This issue is filled with great insights and expert commentary on areas that are relevant to the legal landscape and highlight how the business community is embracing technology, media and telecommunications. There are various topics covered, from new ways of working and digital transformation in the finance sector to data protection regulatory updates and guidance. We also have a series of articles that focus on e-commerce across a number of jurisdictions.
You will also find insights from our lawyers around real estate analytics, tech trends, and data centres.
We hope this edition of Law Update provides some useful food for thought – enjoy the read!Take a read of the edition
This article discusses Dubai Court of Cassation judgment 562 of 2016 that specifically addresses the enforceability of a fax indemnity documents signed by the bank’s customers and whether a bank will be held liable for any damage sustained by the customer as a result of an incorrect bank transfer sent via facsimile.
In this case, we successfully represented a bank (the Bank/Defendant) against the bank’s customer (the Claimant) who alleged that the Defendant wrongfully transferred a sum of money from the Claimant’s account based on a forged letter instructing the Bank to make the transfer that was sent by facsimile. The Claimant argued that it did not issue or send instructions to the Defendant requesting such transfer. The Claimant argued that the Defendant should have, prior to approving the transfer, verified the signature, as required by UAE Central Bank regulations, by making a call to the Claimant’s signatory as a safeguard against fraud, which the Defendant failed to do. In this case, the court held that the indemnity contained in the fax indemnity document (signed by the customer) could be applied because the Bank had not committed fraud or gross error. In order to invalidate an indemnity or limitation of liability, it must be established that there was an act (by the other party) of fraud or gross mistake. In this case, there was no fraud or gross negligence giving rise to liability.
Court of First Instance
The Claimant brought commercial action 430 of 2016 against the Defendant (the Bank) before the Dubai Court of First Instance seeking judgment against it for damages incurred due to the Defendant’s breach of the banking customary practice. The Claimant also sought for the appointment of a Forensic Laboratory to perform forensic analysis of the signature of the wire transfer request based on the specimen signature the Claimant had given the Bank for their records.
The Court of First Instance dismissed the Claimant’s claim on 14 March 2016 on the basis that the Bank did not act negligently in processing the transfer and that the Bank acted on the instructions they received from the Claimant via facsimile, and that the Claimant’s authorization included a bank disclaimer. The Court of First Instance found no proof of any fraud or gross error as to engage the Bank’s liability and accordingly dismissed the claim.
Court of Appeal
The Claimant appealed in Commercial Appeal 430 of 2016 and on 14 June 2016, the Court of Appeal dismissed the appeal and upheld the ruling of the Court of First Instance. The Claimant appealed further against the judgment to the Dubai Court of Cassation.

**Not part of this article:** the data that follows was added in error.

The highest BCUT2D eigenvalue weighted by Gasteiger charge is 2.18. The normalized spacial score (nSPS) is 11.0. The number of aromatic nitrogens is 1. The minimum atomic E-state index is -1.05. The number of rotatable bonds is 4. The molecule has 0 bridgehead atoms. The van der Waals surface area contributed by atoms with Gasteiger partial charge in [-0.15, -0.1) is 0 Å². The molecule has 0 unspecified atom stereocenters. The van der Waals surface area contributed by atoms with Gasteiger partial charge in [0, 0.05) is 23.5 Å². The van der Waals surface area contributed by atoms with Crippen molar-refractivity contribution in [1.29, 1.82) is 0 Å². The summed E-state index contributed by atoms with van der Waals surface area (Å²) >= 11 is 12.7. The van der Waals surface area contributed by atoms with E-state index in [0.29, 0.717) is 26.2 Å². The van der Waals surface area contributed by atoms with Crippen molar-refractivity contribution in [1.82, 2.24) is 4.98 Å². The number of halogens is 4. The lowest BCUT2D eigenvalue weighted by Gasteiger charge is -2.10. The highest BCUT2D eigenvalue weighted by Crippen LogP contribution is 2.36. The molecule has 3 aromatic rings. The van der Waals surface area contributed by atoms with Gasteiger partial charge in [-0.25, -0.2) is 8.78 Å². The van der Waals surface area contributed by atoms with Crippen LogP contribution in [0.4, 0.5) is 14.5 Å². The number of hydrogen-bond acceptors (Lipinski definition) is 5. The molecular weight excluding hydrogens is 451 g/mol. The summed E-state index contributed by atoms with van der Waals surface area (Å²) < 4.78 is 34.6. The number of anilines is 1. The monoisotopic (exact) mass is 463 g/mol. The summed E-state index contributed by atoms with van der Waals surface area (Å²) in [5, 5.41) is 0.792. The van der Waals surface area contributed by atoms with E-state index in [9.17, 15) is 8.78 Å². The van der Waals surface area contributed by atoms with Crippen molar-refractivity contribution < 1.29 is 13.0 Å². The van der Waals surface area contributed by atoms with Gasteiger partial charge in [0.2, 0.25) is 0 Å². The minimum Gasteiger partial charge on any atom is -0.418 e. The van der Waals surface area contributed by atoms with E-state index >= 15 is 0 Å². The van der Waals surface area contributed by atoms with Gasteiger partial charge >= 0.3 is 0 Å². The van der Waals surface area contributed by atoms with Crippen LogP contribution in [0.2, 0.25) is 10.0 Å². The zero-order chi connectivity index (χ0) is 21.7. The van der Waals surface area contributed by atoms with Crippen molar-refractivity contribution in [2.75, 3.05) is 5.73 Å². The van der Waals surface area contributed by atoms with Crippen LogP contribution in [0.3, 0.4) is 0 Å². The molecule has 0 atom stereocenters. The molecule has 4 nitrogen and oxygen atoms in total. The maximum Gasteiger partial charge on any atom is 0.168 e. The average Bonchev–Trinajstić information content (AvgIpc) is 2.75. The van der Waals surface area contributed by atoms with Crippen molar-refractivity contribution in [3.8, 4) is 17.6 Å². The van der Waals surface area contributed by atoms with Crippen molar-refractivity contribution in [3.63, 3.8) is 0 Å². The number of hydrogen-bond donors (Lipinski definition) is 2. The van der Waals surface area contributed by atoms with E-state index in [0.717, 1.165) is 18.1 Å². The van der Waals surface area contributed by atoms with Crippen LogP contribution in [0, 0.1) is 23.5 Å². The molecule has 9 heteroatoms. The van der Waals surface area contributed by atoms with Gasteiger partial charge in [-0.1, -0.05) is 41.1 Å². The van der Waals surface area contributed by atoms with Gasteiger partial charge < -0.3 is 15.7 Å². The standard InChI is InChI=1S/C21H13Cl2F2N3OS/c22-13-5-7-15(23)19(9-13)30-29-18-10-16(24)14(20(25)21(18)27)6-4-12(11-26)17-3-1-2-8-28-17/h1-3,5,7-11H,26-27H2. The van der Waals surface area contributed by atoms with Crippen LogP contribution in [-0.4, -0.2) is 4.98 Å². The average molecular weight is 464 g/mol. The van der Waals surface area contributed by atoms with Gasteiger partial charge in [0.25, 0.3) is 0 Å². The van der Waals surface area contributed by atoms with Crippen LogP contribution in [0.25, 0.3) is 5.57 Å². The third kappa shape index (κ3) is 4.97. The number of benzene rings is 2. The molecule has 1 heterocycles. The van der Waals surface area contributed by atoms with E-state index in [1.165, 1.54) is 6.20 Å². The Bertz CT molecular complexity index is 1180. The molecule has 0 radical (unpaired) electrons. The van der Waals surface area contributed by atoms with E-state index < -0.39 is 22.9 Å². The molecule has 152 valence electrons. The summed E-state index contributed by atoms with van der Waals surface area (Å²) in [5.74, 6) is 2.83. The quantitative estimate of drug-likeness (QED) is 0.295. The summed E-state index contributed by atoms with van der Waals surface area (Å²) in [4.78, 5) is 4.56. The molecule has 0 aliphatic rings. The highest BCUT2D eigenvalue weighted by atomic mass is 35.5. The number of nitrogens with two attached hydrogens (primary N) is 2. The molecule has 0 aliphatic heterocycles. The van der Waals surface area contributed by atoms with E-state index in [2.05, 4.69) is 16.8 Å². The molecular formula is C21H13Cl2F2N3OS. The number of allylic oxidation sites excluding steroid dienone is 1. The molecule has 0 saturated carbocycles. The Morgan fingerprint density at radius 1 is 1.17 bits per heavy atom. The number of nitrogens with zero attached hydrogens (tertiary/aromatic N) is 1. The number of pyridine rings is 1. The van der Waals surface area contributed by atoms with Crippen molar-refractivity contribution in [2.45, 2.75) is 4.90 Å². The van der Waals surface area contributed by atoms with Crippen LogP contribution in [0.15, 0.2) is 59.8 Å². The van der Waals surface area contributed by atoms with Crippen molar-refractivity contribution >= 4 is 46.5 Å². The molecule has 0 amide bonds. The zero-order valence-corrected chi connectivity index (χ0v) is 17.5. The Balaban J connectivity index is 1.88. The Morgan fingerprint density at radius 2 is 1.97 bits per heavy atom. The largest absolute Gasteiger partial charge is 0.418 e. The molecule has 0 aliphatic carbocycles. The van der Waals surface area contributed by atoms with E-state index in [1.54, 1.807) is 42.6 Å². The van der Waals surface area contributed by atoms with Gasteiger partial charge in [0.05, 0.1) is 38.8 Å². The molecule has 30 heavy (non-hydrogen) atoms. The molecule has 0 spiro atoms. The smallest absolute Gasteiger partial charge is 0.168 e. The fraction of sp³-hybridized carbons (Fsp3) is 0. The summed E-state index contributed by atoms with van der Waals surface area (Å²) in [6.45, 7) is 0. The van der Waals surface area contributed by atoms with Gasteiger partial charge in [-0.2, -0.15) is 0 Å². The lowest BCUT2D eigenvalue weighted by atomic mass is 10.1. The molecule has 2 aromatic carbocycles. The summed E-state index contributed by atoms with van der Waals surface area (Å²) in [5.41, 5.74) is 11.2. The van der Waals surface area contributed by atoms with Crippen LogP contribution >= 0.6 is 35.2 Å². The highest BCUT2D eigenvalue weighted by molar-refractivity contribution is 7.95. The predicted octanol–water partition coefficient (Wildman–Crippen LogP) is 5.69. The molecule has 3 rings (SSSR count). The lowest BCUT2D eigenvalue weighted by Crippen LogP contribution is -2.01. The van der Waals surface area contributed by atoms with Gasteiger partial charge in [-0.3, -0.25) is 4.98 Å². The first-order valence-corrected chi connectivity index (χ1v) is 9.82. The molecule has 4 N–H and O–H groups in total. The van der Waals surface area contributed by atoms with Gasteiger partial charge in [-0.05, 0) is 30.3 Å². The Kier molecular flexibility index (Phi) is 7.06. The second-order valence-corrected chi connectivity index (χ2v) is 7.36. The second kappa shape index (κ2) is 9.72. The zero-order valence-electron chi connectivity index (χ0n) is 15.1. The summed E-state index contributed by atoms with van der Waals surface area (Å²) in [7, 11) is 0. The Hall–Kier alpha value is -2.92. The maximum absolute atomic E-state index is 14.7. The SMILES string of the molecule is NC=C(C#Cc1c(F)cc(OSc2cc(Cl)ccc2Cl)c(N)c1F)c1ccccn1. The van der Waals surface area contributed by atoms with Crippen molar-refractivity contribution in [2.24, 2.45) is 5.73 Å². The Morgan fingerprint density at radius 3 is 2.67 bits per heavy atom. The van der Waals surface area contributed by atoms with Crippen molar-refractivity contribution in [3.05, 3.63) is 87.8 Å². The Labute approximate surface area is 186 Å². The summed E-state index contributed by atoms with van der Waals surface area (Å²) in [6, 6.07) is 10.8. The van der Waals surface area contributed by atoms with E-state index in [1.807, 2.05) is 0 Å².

Court of Cassation
In the appeal filed by the Claimant against the Court of Appeal judgment, the Claimant argued that the purported fax letter pursuant to which the transfer was made was fake and was not issued by its authorized signatory and that the Claimant’s authorization to the Bank does not dispense with the verification procedure. The fact that the bank processed the transfer without verifying the fax and its source constituted (they argued) gross error giving rise to liability.
The Court of Cassation dismissed the Claimant’s appeal, explaining that:
This Court of Cassation’s judgment provides an assurance to banks who still accept wire transfer instructions via facsimile. In the past, we have seen a number of judgments where the Dubai Courts held that banks are liable for potential fraud or forged fax instruction especially if the Claimant establishes that the facsimile was not sent from the Claimant’s facsimile machine. However, banks need to make sure that all the information contained in the fax instructions are accurate and match its records. In addition, for the avoidance of any doubt, banks’ employees need to verify the signature to the best of their ability based on the specimen signature of their customers. It is pertinent to note that the Dubai Court in this judgment did not deal with the slight mismatch between the signature in the fax instruction letter and the specimen signature form as this is normally done with cheque related cases. In this case, the bank did not have the original of such fax instruction letter.
In summary, the Court of Cassation will uphold these types of limitation of liability clauses when it comes to banking transactions as long as it is not contrary to public policy, specific statutory mandatory provisions or excludes liability for fraud, gross error or deliberate misconduct.